This weeks government announcement on social care costs should trigger a discussion on whether pension savings can be used to fund the cost of long-term care, according to the Institute and Faculty of Actuaries.
Plans to limit care costs in England were confirmed on Monday by Health Secretary Jeremy Hunt. They involve a £75,000 cap on an individual's lifetime social care costs, as well as making taxpayer funded support available to more people than is currently the case. The plans build on the recommendations made in 2011 by the Commission on Funding of Care and Support chaired by economist Andrew Dilnot.
David Hare, president elect of the Institute and Faculty of Actuaries, said the lifetime cap would provide 'welcome clarity'. He called, however, for a 'more holistic' approach to how long-term financial planning was approached.
'We believe that the best way to do this would be to consider how pensions and long term care requirements could be better linked,' he explained.
'With proposals in place for sweeping reforms in both these areas by the government, we believe that now is the right time to consider how it is possible for individuals saving for their later lives in a pension to utilise these savings for long term care should they ever need to.'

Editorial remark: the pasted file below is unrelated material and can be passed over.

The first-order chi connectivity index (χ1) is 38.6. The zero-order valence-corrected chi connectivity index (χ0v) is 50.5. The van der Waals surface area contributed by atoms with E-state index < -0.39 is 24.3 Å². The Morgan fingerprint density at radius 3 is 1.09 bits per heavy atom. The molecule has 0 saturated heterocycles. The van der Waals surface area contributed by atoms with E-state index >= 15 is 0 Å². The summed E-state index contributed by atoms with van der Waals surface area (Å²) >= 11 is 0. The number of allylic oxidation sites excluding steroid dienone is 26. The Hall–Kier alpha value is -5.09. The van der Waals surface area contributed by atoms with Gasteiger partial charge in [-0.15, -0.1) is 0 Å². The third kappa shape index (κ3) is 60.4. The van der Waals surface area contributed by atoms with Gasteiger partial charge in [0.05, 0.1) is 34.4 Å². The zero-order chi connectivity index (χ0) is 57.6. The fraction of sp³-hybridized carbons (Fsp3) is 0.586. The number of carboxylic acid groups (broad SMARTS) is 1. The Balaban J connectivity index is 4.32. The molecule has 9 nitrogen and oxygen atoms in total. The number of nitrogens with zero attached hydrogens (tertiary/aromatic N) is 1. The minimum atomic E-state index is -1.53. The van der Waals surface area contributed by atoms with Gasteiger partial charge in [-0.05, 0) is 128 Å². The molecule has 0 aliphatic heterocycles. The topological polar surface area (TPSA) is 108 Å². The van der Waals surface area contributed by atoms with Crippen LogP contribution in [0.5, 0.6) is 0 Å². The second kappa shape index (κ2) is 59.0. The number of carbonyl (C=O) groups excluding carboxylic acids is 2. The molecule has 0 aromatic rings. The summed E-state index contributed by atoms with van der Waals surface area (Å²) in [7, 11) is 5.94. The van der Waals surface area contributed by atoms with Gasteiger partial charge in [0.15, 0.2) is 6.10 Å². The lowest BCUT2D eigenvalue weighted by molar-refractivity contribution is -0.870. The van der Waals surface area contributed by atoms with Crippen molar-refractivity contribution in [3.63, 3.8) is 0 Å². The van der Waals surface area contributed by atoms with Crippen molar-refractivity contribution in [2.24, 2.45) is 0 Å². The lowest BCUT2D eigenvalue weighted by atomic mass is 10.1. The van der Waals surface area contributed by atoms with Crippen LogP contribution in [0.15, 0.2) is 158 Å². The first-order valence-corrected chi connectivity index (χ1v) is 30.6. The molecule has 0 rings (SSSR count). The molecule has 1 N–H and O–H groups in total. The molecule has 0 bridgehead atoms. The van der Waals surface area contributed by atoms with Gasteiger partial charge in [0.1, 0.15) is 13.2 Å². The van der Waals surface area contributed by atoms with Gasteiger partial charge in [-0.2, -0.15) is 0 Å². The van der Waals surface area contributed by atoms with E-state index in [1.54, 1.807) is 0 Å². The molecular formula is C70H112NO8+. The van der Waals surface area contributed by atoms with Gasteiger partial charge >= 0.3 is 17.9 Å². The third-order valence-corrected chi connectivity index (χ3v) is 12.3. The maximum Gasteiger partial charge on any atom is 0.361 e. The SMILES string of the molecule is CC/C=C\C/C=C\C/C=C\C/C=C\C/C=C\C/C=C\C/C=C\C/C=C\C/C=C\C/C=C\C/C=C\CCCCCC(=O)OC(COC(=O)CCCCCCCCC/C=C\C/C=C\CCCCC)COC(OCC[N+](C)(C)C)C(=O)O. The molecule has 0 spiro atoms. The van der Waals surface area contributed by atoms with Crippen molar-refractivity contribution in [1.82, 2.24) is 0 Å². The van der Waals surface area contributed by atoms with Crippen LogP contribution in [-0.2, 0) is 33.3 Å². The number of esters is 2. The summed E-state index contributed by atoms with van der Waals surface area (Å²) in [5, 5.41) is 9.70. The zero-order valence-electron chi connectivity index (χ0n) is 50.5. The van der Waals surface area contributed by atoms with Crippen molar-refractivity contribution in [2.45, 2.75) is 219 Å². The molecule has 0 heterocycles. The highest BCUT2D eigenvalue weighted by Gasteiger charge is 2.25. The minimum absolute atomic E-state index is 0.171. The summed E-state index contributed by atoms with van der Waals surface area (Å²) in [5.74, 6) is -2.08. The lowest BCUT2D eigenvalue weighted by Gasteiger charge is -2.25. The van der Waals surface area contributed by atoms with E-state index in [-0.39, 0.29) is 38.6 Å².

The Institute and Faculty of Actuaries is already carrying out research with its members to explore the potential for this, he noted.
He added: 'There are a number of challenges ahead, not least the infrastructure that is required to help individuals and families access the right financial and medical advice when considering long term care. These challenges need to be tackled by all of us and consideration of how best to use existing infrastructure for financial and health care advice is a necessary next step.'
Hare also called for further detail on how the cap on care costs would be reviewed on an on-going basis to enable the financial services industry to tailor its products so they can help people plan ahead for long-term care.